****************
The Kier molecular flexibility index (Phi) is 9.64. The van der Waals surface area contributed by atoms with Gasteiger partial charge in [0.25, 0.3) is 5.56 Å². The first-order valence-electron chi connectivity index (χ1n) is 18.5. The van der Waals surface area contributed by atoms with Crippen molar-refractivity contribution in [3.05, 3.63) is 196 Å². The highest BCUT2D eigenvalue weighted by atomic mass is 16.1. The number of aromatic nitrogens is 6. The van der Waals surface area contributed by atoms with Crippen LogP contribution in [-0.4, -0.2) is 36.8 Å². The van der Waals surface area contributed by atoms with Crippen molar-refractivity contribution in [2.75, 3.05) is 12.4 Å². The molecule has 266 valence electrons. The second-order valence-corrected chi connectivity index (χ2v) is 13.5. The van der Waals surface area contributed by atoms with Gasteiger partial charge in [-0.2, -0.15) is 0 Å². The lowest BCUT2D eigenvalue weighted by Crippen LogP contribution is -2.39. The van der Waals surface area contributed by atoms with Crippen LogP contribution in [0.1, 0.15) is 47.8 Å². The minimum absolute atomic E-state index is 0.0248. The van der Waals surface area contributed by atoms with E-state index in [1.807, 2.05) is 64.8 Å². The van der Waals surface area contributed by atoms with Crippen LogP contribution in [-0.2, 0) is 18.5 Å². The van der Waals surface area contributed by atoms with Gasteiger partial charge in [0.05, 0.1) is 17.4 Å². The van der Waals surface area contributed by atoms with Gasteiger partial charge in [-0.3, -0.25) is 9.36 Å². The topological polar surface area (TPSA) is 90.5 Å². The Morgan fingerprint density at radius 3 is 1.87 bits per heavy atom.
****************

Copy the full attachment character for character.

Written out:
The Kier molecular flexibility index (Phi) is 9.64. The van der Waals surface area contributed by atoms with Gasteiger partial charge in [0.25, 0.3) is 5.56 Å². The first-order valence-electron chi connectivity index (χ1n) is 18.5. The van der Waals surface area contributed by atoms with Crippen molar-refractivity contribution in [3.05, 3.63) is 196 Å². The highest BCUT2D eigenvalue weighted by atomic mass is 16.1. The number of aromatic nitrogens is 6. The van der Waals surface area contributed by atoms with Crippen LogP contribution in [-0.4, -0.2) is 36.8 Å². The van der Waals surface area contributed by atoms with Crippen molar-refractivity contribution in [2.75, 3.05) is 12.4 Å². The molecule has 266 valence electrons. The second-order valence-corrected chi connectivity index (χ2v) is 13.5. The van der Waals surface area contributed by atoms with Gasteiger partial charge in [-0.2, -0.15) is 0 Å². The lowest BCUT2D eigenvalue weighted by Crippen LogP contribution is -2.39. The van der Waals surface area contributed by atoms with Crippen LogP contribution in [0.1, 0.15) is 47.8 Å². The minimum absolute atomic E-state index is 0.0248. The van der Waals surface area contributed by atoms with E-state index in [1.807, 2.05) is 64.8 Å². The van der Waals surface area contributed by atoms with Crippen LogP contribution in [-0.2, 0) is 18.5 Å². The van der Waals surface area contributed by atoms with Gasteiger partial charge in [0.05, 0.1) is 17.4 Å². The van der Waals surface area contributed by atoms with Gasteiger partial charge in [-0.3, -0.25) is 9.36 Å². The topological polar surface area (TPSA) is 90.5 Å². The Morgan fingerprint density at radius 3 is 1.87 bits per heavy atom.